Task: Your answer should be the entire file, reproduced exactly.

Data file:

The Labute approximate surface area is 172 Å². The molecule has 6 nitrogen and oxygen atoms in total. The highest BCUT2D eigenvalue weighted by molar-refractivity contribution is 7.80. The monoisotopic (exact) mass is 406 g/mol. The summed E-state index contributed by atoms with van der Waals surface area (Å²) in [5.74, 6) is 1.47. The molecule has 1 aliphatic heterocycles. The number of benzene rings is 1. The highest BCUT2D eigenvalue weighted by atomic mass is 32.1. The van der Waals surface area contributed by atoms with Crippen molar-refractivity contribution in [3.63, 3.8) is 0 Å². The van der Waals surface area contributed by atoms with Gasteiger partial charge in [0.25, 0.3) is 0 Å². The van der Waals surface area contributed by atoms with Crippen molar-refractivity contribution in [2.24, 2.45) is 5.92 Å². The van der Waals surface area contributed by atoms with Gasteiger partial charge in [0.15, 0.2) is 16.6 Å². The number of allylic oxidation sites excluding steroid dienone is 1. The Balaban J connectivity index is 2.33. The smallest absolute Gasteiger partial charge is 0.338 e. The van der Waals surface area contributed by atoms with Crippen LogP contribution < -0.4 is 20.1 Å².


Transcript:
The Labute approximate surface area is 172 Å². The molecule has 6 nitrogen and oxygen atoms in total. The highest BCUT2D eigenvalue weighted by molar-refractivity contribution is 7.80. The monoisotopic (exact) mass is 406 g/mol. The summed E-state index contributed by atoms with van der Waals surface area (Å²) in [5.74, 6) is 1.47. The molecule has 1 aliphatic heterocycles. The number of benzene rings is 1. The highest BCUT2D eigenvalue weighted by atomic mass is 32.1. The van der Waals surface area contributed by atoms with Crippen molar-refractivity contribution in [3.63, 3.8) is 0 Å². The van der Waals surface area contributed by atoms with Gasteiger partial charge in [0.25, 0.3) is 0 Å². The van der Waals surface area contributed by atoms with Crippen molar-refractivity contribution in [2.24, 2.45) is 5.92 Å². The van der Waals surface area contributed by atoms with Gasteiger partial charge in [0.15, 0.2) is 16.6 Å². The number of allylic oxidation sites excluding steroid dienone is 1. The Balaban J connectivity index is 2.33. The smallest absolute Gasteiger partial charge is 0.338 e. The van der Waals surface area contributed by atoms with Crippen LogP contribution < -0.4 is 20.1 Å².